You are supposed to be so good they can’t ignore you
If I had a dollar for every time someone told me how lucky I was to be doing what I love…
Look, do what you love, love what you do, follow your passion, all of it is terrible advice. It just is.
We often struggle to figure out if we truly love doing something or we just love the idea of it or the rewards we imagine.
And that’s why it gets tricky.
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You are not meant to do what you love, because you will always fall in and out of love with what you do.
Yes, I love writing. But at the same time, there are about a thousand different things that I must do that have nothing to do with writing. And sometimes I hate it. Sometimes I don’t feel like writing. Sometimes I just want to do anything but write.
And, yes, sometimes I want to give up. Just like the 99% of the writers who quit after 3 months of blogging or after 10 e-book sales on Amazon.
But I don’t quit, and I don’t give it more than a moment’s thought.
Because I am good at it.
I’m not being arrogant. I’m good enough at what I do that people don’t ignore me. I make a living out of it. It’s okay.
Do you know how many bloggers I find on the web who are incredibly passionate about writing but are terrible at it?
Do I read their content, even though they are passionate? Of course not.
Would you choose as your doctor someone who’s passionate about your health and well-being, but never actually went through Med school?
It’s Not About Love, It’s About Skill
What we call passion is just someone who worked on developing a skill until they became kind of good at it. At that point, it makes no sense to give up.
That’s why some writers give up, while others keep writing until someone plants them in the ground.
Almost everybodybelieves they have the talent to succeed at what the professionals make seem so effortless, yet few will ever pay the price that is required of them to reach such levels of mastery.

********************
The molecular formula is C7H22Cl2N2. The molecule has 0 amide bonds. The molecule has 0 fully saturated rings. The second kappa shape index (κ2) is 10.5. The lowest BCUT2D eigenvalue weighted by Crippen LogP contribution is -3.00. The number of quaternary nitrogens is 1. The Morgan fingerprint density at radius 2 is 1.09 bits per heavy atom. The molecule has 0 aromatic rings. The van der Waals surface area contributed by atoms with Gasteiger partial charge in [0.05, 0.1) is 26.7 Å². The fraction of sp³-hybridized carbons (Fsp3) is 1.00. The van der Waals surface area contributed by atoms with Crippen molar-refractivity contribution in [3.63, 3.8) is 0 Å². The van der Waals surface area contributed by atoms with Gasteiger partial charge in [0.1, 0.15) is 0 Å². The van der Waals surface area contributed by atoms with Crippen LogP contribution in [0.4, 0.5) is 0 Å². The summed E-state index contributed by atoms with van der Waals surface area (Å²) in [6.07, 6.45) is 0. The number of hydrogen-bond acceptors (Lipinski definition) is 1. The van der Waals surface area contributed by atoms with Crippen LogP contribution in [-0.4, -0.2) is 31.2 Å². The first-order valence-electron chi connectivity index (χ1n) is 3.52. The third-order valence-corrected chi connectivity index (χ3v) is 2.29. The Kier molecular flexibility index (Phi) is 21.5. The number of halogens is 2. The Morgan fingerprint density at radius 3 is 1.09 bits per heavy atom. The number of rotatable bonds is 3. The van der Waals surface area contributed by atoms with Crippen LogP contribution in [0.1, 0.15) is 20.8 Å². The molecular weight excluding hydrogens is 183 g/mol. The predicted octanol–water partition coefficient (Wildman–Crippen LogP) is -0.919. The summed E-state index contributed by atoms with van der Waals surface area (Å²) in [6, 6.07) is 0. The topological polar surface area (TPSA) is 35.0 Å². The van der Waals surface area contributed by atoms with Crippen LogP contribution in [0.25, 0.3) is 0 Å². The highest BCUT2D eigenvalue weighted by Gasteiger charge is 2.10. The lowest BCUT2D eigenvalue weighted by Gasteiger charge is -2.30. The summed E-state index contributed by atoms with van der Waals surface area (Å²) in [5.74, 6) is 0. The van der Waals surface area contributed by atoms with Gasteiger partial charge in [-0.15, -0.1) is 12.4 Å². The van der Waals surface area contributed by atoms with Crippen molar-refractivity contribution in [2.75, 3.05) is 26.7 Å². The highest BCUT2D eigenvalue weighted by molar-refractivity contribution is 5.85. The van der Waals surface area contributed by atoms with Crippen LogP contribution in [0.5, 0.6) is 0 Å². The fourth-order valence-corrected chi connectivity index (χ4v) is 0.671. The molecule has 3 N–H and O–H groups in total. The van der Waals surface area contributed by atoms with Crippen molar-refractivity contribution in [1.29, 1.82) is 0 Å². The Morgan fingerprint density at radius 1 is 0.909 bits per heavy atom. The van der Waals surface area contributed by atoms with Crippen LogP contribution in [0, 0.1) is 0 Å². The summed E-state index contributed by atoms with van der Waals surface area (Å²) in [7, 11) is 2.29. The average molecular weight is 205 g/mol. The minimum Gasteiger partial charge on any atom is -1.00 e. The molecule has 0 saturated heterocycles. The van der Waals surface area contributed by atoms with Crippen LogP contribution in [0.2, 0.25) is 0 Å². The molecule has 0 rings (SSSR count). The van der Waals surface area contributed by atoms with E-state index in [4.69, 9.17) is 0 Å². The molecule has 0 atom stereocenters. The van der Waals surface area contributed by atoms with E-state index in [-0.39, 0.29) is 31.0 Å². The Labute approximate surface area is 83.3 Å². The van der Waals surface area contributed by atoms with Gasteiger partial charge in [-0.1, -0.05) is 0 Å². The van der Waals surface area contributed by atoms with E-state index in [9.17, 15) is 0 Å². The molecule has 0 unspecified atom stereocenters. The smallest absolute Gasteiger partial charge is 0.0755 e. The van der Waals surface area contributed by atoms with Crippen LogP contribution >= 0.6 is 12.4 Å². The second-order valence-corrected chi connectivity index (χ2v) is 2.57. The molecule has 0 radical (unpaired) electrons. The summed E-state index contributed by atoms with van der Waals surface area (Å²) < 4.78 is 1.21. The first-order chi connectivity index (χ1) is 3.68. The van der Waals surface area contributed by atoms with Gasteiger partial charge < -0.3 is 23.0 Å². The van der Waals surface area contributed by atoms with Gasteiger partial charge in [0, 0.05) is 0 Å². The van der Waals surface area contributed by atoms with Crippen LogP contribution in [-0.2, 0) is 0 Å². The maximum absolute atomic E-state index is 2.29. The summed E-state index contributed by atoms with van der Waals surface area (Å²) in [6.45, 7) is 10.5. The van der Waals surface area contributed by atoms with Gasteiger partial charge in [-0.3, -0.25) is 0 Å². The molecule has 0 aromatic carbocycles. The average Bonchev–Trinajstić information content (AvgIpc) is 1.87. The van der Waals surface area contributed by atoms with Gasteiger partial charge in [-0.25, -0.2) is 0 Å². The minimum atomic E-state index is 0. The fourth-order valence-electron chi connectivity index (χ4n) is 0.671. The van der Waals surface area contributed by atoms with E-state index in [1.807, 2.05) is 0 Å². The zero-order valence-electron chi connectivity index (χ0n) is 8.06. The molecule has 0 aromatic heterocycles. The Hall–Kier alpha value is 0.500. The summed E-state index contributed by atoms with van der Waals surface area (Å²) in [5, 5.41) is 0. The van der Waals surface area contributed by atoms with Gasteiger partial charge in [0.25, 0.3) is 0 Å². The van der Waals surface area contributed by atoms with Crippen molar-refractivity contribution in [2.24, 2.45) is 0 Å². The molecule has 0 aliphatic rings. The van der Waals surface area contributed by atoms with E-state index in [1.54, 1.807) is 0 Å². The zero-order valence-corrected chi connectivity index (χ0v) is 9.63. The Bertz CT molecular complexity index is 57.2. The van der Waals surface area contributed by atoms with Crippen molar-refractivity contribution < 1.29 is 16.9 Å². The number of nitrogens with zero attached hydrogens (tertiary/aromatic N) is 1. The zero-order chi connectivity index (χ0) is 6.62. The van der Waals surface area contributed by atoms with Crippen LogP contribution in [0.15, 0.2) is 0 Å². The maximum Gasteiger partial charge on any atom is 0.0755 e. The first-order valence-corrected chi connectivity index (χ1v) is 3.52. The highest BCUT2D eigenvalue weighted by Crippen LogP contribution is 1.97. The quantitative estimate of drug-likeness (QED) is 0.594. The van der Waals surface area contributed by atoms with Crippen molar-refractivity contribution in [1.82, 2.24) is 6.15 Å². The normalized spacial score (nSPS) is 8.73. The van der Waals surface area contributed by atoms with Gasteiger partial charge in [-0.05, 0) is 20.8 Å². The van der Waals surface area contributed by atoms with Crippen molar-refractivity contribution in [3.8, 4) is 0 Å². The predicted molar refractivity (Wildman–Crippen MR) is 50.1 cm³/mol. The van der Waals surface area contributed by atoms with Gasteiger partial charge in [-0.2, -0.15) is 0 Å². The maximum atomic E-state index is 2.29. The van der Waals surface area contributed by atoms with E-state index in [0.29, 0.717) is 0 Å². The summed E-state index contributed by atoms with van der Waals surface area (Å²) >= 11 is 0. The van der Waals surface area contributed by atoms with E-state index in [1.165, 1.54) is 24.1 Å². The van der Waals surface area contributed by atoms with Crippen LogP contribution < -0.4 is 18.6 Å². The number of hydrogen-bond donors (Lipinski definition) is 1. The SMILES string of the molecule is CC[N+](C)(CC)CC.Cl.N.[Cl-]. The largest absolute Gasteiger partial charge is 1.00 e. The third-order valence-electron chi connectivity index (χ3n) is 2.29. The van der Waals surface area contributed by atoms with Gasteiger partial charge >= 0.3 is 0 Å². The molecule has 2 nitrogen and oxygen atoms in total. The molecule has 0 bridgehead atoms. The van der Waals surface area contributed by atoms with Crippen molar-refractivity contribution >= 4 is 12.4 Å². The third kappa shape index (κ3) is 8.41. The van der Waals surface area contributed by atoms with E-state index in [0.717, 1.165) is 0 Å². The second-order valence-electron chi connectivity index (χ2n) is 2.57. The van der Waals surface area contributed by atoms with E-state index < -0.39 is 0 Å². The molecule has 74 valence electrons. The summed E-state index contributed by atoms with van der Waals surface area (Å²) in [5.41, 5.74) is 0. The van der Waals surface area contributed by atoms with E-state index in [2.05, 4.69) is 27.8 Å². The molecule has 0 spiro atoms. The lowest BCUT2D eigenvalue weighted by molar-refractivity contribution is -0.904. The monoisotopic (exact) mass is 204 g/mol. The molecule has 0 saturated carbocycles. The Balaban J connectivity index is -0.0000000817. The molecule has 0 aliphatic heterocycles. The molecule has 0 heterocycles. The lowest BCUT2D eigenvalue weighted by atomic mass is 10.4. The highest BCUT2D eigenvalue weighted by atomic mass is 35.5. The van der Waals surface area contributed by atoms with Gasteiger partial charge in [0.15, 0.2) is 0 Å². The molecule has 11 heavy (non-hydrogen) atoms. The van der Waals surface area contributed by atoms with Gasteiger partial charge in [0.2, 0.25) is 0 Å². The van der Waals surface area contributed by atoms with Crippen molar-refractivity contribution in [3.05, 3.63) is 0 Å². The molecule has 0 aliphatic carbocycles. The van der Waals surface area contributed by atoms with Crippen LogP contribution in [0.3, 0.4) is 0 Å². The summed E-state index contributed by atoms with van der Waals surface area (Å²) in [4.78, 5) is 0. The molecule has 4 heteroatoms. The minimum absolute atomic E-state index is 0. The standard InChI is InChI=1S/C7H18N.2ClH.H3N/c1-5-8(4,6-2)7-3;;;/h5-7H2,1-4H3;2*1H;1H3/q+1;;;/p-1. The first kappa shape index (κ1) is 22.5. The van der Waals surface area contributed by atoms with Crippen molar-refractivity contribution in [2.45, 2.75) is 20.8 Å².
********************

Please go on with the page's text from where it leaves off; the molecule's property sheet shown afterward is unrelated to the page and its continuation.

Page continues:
And it’s kind of ironic, because the masters themselves don’t think that what they are doing is this wonderful thing. It’s just work. It’s their work. And they know they’re good, like really good, because that’s why they’re doing it.
It’s all just work. Backbreaking, mind-numbing work.
When I worked as a waiter, I felt the same way towards the work I had to do. The same way I approach cleaning the house or doing the dishes. Like the type of work I hate.
What makes writing worth it, in my case, is the fact that I’m good at it, and I receive positive feedback. Oh, and the money as well. Sometimes I feel inspired, but sometimes I also feel inspired to do the dishes.
Everything is work. And you fall in and out of love with the work you do, no matter what it is, countless times throughout your life.
The contribution you have, however, that’s different.
You see, I write not because I derive pleasure from the act itself, but from the impact my words have. From the ideas that I express, and the way they are received my those I share those ideas with.
My words are my contribution, and I am more than willing to suffer in order to amplify that contribution.
The work is the same, but the other constant changes. I am happier after the fact than I am, for instance, after doing the dishes.
That’s the only difference between the type of work that exhausts the soul and one that you find meaningful, one that others call passion.
Passion literally means to suffer. So does patience. To be passionate and patient in the work that you do means to consciously choose to suffer for work that you believe could be great.
That is all.
Don’t try to find work that you love to do, but rather work on becoming so good at something that your work means something to those around you.
That’s what matters most. Doing something you’re good at and sharing those gifts with the world.
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